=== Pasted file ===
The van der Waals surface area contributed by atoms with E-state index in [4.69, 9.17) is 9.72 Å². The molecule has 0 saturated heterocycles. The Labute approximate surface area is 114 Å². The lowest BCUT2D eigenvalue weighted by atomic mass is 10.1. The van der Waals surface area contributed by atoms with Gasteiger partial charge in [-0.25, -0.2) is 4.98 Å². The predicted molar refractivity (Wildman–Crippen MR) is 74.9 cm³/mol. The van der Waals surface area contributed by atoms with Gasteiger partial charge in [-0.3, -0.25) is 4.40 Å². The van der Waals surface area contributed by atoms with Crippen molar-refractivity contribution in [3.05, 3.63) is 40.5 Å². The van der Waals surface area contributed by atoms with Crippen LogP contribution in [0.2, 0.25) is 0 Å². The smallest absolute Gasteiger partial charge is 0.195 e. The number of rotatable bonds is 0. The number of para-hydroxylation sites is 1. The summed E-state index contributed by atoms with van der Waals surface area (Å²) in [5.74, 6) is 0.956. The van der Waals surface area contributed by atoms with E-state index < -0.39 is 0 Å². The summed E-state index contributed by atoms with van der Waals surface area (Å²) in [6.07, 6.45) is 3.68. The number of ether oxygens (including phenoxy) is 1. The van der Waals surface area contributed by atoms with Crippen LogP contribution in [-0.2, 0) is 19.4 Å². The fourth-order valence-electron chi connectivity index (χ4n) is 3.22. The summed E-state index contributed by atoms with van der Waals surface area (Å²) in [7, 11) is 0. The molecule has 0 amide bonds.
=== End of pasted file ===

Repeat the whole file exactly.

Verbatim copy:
The van der Waals surface area contributed by atoms with E-state index in [4.69, 9.17) is 9.72 Å². The molecule has 0 saturated heterocycles. The Labute approximate surface area is 114 Å². The lowest BCUT2D eigenvalue weighted by atomic mass is 10.1. The van der Waals surface area contributed by atoms with Gasteiger partial charge in [-0.25, -0.2) is 4.98 Å². The predicted molar refractivity (Wildman–Crippen MR) is 74.9 cm³/mol. The van der Waals surface area contributed by atoms with Gasteiger partial charge in [-0.3, -0.25) is 4.40 Å². The van der Waals surface area contributed by atoms with Crippen molar-refractivity contribution in [3.05, 3.63) is 40.5 Å². The van der Waals surface area contributed by atoms with Crippen LogP contribution in [0.2, 0.25) is 0 Å². The smallest absolute Gasteiger partial charge is 0.195 e. The number of rotatable bonds is 0. The number of para-hydroxylation sites is 1. The summed E-state index contributed by atoms with van der Waals surface area (Å²) in [5.74, 6) is 0.956. The van der Waals surface area contributed by atoms with E-state index < -0.39 is 0 Å². The summed E-state index contributed by atoms with van der Waals surface area (Å²) in [6.07, 6.45) is 3.68. The number of ether oxygens (including phenoxy) is 1. The van der Waals surface area contributed by atoms with Crippen LogP contribution in [-0.2, 0) is 19.4 Å². The fourth-order valence-electron chi connectivity index (χ4n) is 3.22. The summed E-state index contributed by atoms with van der Waals surface area (Å²) in [7, 11) is 0. The molecule has 0 amide bonds.